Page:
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Tonight is Wednesday’s Parent night (the fourth Wednesday of each month) on #CampusChat, Wednesday, September 24, 9pm ET/6pm PT. We will talk with Nicole Lentine @nlentine about choosing high school classes and college admissions. Nicole is an Admissions Counselor at and alumna of Champlain College. She is Co-Host of Admissions Live, a twice-monthly webshow on the #HigherEdLive network. Please join us and bring your questions and comments.

RECAP: Read this transcript because the tips and tweets were flying fast on this memorable ——> #CampusChat Recap 9-24: Choosing High School Courses with our guest Nicole Lentine, Admissions Counselor at Champlain College and other expert contributors, parents and students.

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Wednesday’s child may be full of woe but Wednesday’s Parent can substitute action for anxiety. Each Wednesday Suzanne Shaffer and I will provide parent tips to get and keep your student on the college track. It’s never too late or too early to start!

Wednesday’s Parent will give twice the info and double the blog posts on critical parenting issues by clicking on the link at the end of the article from www.pocsmom.com to http://www.parentscountdowntocollegecoach.com/ and vice versa.

Wednesday’s Parent: Best question for parents to ask to help with college essays

Parents can help students crack college essay writer's block

Parents can help students crack college essay writer’s block

The single best question parents can ask themselves to best help their teens write a college or scholarship application essay is:

Who’s going to that college?

The answer puts into perspective two vital points in composing a killer essay:

  • It’s all about the college-bound
  • And how the college-bound will be an asset to a particular campus

It comes down to what the student offers and wants. To find out, he/she has to do a lot of thinking about his strengths, weaknesses, talents, abilities, interests and desires. Then he has to figure out which colleges will best help him achieve his short and long term goals. Finally, she has to write essays that along with her application convince the schools they want her to attend and/or provide financial awards.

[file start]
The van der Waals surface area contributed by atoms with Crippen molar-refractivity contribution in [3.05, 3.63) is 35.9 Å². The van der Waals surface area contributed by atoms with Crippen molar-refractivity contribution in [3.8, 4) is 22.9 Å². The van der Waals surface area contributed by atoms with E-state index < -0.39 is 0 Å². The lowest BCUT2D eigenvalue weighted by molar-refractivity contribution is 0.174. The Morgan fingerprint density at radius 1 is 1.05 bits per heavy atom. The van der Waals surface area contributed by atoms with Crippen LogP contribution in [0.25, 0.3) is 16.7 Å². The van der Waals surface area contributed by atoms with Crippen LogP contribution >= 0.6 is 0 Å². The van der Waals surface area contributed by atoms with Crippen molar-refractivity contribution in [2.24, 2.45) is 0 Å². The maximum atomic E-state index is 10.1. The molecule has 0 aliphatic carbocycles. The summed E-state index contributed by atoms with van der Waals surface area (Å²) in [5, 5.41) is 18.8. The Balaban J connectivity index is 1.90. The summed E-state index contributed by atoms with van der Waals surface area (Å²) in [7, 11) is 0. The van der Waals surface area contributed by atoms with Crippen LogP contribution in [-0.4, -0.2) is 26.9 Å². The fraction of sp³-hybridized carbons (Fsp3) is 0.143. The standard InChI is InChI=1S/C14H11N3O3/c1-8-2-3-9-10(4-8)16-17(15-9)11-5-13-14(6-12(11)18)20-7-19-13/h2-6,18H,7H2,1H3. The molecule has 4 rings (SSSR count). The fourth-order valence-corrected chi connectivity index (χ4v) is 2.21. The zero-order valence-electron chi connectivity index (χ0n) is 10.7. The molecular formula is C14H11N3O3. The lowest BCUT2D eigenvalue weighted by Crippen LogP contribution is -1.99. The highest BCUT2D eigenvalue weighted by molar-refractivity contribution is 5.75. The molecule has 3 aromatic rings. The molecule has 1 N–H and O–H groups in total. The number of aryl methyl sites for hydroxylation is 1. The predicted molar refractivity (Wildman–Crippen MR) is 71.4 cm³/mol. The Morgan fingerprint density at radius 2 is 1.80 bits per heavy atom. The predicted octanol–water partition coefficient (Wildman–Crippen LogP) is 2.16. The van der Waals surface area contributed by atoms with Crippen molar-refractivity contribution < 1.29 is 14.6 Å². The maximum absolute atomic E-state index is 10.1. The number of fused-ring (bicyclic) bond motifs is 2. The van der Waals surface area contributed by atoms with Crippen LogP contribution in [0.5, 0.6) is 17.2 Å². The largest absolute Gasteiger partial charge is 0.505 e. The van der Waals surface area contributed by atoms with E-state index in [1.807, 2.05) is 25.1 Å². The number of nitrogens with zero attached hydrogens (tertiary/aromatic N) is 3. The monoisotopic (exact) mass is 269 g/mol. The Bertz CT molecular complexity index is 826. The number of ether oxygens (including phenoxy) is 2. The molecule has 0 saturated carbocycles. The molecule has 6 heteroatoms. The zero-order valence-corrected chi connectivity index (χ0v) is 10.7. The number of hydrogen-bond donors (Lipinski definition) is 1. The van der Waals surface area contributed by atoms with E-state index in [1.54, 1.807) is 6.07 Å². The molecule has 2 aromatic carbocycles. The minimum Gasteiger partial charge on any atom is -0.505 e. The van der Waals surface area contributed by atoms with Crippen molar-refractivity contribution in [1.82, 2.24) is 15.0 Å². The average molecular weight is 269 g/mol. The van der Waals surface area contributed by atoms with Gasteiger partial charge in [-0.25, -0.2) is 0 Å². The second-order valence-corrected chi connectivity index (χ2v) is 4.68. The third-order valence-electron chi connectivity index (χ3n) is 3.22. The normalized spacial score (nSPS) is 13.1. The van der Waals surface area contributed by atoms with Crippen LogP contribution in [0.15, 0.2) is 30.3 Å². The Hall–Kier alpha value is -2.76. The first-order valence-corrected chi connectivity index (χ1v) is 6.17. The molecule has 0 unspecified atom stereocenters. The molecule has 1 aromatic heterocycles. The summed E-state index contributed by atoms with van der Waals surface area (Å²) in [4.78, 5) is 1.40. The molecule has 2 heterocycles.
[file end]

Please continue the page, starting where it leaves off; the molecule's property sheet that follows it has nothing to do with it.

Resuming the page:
College is a huge investment that pays off big time. For grads it means a better life style via more money earned over a career. Read this to find out how much more. Parents get an unexpected bonus, too. They live longer with healthier lives. Read this to find out how much longer.

Parents can’t expect their child to do their best if he or she is not vested in the college process from application through graduation. So it makes sense for parents to focus their energy on helping their college-bound student get motivated. For general tips read this and this.

To motivate to compose essays often means cracking the hard shell covering known as writer’s block. Writing doesn’t always come easy and many drafts are typical. That’s why it is best to start early when the clock isn’t ticking moments away before deadlines.

The essay is an opportunity to show student strength, maturity and growth and is best written from a position of leadership. Staring at a blank page isn’t fun for anyone so here are six ways for parents to help their college-bound write a super essay:

  1. Creativity is stifled by stress. Give your child time and space to think without pressure.
  2. Distractions impede focus. Provide an organized and quiet place for your child to write.
  3. Unsolicited and unappreciated advice isn’t helpful. Let your child know you are ready to listen and brainstorm should he suffer from writer’s block.
  4. Self-esteem is lowered from being overshadowed. Don’t make it a competition by over-relating your own past history of accomplishments, mistakes or desires.
  5. Over-confidence doesn’t help either. Constant reminders of past glories are more like bragging than inspiring compliments.
  6. A good support team can provide confidence. Let your child know you are available to help but so are teachers, guidance counselors and other admission counselors.

Then sit back, keep repeating the above question, and wait for your child to take the lead when she is ready to own the college process and do what it takes to get in and earn a diploma. He may even let you read his finished essay.

Read Suzanne’s Top 5 Essay Posts for Parents

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Wednesday’s child may be full of woe but Wednesday’s Parent can substitute action for anxiety. Each Wednesday Suzanne Shaffer and I will provide parent tips to get and keep your student on the college track. It’s never too late or too early to start!

The bonus is on the fourth Wednesday of each month when Suzanne and I will host Twitter chat #CampusChat at 9pm ET/6pm PT. We will feature an expert on a topic of interest for parents of the college-bound. 

Wednesday’s Parent will give twice the info and double the blog posts on critical parenting issues by clicking on the link at the end of the article from www.pocsmom.com to http://www.parentscountdowntocollegecoach.com/ and vice versa.